Nintendo Switch beats out Wii in opening weekend sales | The Triangle

Nintendo Switch beats out Wii in opening weekend sales

Gamers have been patiently anticipating the release of Nintendo’s newest gaming console, the Nintendo Switch, and the wait is now over — the Switch was released March 3.

The Nintendo Switch, true to its name, is a gaming console that can be used both as a home console and as a portable console. In other words, there are three main ways to use the Switch. Firstly, it can be be used with a docking station for play on a television. Secondly, it can be used as a tablet-like console on a tabletop. Lastly, the Switch can be used as a handheld device. Players use two wireless controllers, called the Joy-Con controllers, which can either remain attached to the console or detach like a Wii Remote.

As the latest gaming console released by Nintendo, the Switch carried high hopes with it. Nintendo’s Wii, released in 2006, was one of the biggests successes in gaming console history. In contrast, the Wii U, released in 2012, was an unfortunate flop, with significantly fewer sales than had been expected. The Nintendo Switch is predicted to easily surpass the Wii U in terms of sales with an estimated 40 million sales by 2020, according to DFC Intelligence, a game industry research corporation.

So far, it’s looking up for Nintendo. Although it’s true we only have four days’ worth of data to go off of, it’s already clear that the Switch is Nintendo’s fastest-selling gaming console yet, at least in North America. With more sales during the opening weekend than the Wii, Nintendo Switch has definitely grabbed the attention of gamers everywhere. This is especially impressive considering the Wii was released right before the winter holidays while the Switch was released in March.

However, it may be difficult for Nintendo to keep up its sales. The release of the console has revealed some technical issues.

The Nintendo Switch, according to some users, loses sync very easily and often. It is such a common issue that there has already been a homemade fix created specifically for the Switch. YouTube user Spawn Wave created an antenna to help boost the Bluetooth signal. According to him, not only did the connection issues cease, but the Switch even increased its signaling range.

Another issue that gamers may face is a problem that has plagued gaming console users since the beginning of time — dead screen pixels. For those who haven’t yet experienced the agony of a console with dead pixels (a moment of silence for my raging jealousy), I’ll explain: a dead pixel is a defective pixel that appears as a dot that is stuck as a particular color. It can be incredibly irritating to have to play a game with one area of the screen never actually working. Like a bug you can never swat or an itch you can never quite scratch, a dead pixel can ruin a gaming experience.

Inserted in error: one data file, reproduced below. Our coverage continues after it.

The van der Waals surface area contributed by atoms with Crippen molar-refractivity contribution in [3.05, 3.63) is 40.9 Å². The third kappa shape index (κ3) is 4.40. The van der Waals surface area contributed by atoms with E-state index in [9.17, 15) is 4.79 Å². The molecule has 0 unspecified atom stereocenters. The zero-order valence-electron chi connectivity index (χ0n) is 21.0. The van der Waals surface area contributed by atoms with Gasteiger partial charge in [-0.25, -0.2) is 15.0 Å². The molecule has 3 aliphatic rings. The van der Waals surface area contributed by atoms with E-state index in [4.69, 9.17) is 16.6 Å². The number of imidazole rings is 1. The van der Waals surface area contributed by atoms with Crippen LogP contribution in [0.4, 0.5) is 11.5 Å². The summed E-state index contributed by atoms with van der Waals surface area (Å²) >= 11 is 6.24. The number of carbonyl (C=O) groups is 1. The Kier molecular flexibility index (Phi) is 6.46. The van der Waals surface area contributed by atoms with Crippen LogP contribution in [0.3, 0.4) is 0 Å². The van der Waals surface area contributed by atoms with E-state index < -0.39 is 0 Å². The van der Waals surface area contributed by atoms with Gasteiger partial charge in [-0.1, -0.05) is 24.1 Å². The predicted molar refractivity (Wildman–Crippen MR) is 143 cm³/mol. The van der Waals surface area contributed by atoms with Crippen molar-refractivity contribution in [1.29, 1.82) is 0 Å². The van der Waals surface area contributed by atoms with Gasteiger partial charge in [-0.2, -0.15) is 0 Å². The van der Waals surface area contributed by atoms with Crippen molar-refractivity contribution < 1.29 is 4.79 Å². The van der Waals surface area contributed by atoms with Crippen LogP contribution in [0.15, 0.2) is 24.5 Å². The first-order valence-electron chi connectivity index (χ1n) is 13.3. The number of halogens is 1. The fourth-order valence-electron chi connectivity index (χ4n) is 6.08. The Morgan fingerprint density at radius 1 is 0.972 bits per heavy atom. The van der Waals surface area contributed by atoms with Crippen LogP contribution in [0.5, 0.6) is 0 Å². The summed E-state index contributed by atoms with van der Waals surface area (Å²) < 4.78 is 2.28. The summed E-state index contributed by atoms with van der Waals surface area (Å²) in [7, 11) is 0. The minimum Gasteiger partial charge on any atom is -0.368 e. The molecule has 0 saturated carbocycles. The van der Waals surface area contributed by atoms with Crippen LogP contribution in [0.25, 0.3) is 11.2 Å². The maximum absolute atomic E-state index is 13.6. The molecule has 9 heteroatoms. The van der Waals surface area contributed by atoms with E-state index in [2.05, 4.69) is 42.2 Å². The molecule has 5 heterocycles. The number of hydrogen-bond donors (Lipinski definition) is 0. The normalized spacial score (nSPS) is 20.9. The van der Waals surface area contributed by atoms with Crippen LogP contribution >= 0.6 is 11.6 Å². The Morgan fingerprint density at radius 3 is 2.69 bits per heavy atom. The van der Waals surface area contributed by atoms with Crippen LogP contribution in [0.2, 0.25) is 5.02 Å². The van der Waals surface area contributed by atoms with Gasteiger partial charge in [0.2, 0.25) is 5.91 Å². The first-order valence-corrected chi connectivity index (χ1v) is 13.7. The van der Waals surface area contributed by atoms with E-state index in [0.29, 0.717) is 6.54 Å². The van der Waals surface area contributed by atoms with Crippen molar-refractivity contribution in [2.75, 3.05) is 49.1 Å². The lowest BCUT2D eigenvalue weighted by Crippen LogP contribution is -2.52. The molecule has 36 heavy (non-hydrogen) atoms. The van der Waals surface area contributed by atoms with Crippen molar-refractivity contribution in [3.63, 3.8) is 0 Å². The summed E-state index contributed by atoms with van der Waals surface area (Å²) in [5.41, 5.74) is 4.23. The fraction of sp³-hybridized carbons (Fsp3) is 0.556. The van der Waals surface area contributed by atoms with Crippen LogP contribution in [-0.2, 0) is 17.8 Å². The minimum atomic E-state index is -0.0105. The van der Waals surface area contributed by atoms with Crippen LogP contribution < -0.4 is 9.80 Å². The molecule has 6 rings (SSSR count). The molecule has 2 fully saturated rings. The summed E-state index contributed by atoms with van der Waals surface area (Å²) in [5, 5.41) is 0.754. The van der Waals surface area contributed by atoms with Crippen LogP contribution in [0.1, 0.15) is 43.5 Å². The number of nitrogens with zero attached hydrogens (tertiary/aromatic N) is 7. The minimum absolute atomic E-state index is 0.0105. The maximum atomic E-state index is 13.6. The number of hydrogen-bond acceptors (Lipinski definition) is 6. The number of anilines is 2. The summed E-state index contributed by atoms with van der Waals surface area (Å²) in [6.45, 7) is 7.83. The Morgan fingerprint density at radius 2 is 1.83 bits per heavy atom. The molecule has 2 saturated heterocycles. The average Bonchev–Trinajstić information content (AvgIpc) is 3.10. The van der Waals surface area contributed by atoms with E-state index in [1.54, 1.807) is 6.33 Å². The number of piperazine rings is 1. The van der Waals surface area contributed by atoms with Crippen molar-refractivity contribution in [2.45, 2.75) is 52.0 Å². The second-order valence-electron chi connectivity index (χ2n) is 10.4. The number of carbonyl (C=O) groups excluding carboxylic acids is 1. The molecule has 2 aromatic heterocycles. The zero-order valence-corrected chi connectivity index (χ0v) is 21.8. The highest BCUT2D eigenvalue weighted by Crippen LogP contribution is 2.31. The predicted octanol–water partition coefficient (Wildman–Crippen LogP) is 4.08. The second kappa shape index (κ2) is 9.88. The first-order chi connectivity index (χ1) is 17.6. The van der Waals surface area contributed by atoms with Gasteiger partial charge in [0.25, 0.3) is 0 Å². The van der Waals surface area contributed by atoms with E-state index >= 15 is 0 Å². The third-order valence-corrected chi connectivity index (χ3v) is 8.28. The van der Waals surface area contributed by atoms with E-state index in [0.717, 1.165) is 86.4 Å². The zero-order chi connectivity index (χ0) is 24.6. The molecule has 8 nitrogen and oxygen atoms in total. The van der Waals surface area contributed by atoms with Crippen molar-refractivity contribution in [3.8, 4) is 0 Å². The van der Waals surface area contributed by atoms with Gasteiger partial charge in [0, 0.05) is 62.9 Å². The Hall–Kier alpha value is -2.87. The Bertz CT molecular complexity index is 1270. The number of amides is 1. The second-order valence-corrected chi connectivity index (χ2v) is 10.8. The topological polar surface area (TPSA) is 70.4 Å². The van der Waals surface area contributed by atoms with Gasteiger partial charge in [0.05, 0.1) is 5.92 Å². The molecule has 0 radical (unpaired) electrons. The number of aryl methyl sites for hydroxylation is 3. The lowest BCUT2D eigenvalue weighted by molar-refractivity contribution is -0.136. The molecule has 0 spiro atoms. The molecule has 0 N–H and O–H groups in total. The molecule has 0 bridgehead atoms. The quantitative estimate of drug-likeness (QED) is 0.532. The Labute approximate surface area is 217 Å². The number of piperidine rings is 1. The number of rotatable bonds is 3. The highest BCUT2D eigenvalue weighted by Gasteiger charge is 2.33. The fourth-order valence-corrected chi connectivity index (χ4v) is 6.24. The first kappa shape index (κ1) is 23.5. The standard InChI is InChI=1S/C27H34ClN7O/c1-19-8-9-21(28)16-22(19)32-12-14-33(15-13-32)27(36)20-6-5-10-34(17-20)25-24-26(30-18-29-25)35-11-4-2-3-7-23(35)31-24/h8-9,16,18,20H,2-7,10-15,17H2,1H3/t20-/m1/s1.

Nintendo itself has stated that they do not consider dead pixels to be an actual defect that should cause concern. “Small numbers of stuck or dead pixels are a characteristic of LCD screens,” Nintendo said on their support page for the Nintendo Switch.

While this may be true, it is also undeniable that these dead pixels can be very distracting for players. It remains to be seen whether players will be more or less likely to return a Nintendo Switch with these “normal” defective pixels.

Aside technical issues, the Nintendo Switch also has some other downsides. Players are unable to transfer saved games, vinyl skins can cause damage to the Switch casing, and there are only twenty one playable games for the Switch so far.

Despite all of this, the Switch’s great launch weekend provides a good indication that people are interested in Nintendo’s newest product. And where there’s a demand, there will inevitably be a supply. If Nintendo knows what’s good for them (and I’m sure they do), then they’ll invest resources into closing up the gaps in their gaming console. Gaming fans can look forward to new releases for the Switch on a weekly basis, which will erase at least one of the Switch’s current weaknesses, and hopefully the technical issues will follow suit.